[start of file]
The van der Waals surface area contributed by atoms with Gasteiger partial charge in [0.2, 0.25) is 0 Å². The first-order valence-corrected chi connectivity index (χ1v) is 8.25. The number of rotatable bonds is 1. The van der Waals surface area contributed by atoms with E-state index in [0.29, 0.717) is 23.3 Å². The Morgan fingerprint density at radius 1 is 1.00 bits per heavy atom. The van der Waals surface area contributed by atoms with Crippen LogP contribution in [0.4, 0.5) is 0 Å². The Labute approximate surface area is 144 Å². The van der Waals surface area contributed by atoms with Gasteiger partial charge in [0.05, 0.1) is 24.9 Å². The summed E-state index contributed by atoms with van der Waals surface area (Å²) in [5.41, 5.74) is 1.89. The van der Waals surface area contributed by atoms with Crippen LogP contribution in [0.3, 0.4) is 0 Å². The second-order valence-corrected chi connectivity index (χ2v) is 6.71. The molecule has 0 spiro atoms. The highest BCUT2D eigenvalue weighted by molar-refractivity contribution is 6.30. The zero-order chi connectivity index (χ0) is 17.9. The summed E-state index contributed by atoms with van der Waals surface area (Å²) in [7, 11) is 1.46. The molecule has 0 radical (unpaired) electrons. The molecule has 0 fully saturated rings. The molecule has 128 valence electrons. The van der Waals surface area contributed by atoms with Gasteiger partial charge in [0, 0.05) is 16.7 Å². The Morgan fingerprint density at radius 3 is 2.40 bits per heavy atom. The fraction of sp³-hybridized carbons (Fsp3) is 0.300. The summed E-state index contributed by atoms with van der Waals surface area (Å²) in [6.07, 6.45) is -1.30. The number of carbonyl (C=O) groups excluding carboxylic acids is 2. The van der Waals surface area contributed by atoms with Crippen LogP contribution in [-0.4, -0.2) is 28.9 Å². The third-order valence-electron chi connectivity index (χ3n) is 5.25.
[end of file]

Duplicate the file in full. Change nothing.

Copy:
The van der Waals surface area contributed by atoms with Gasteiger partial charge in [0.2, 0.25) is 0 Å². The first-order valence-corrected chi connectivity index (χ1v) is 8.25. The number of rotatable bonds is 1. The van der Waals surface area contributed by atoms with E-state index in [0.29, 0.717) is 23.3 Å². The Morgan fingerprint density at radius 1 is 1.00 bits per heavy atom. The van der Waals surface area contributed by atoms with Crippen LogP contribution in [0.4, 0.5) is 0 Å². The Labute approximate surface area is 144 Å². The van der Waals surface area contributed by atoms with Gasteiger partial charge in [0.05, 0.1) is 24.9 Å². The summed E-state index contributed by atoms with van der Waals surface area (Å²) in [5.41, 5.74) is 1.89. The van der Waals surface area contributed by atoms with Crippen LogP contribution in [0.3, 0.4) is 0 Å². The second-order valence-corrected chi connectivity index (χ2v) is 6.71. The molecule has 0 spiro atoms. The highest BCUT2D eigenvalue weighted by molar-refractivity contribution is 6.30. The zero-order chi connectivity index (χ0) is 17.9. The summed E-state index contributed by atoms with van der Waals surface area (Å²) in [7, 11) is 1.46. The molecule has 0 radical (unpaired) electrons. The molecule has 0 fully saturated rings. The molecule has 128 valence electrons. The van der Waals surface area contributed by atoms with Gasteiger partial charge in [0, 0.05) is 16.7 Å². The Morgan fingerprint density at radius 3 is 2.40 bits per heavy atom. The fraction of sp³-hybridized carbons (Fsp3) is 0.300. The summed E-state index contributed by atoms with van der Waals surface area (Å²) in [6.07, 6.45) is -1.30. The number of carbonyl (C=O) groups excluding carboxylic acids is 2. The van der Waals surface area contributed by atoms with Crippen LogP contribution in [-0.4, -0.2) is 28.9 Å². The third-order valence-electron chi connectivity index (χ3n) is 5.25.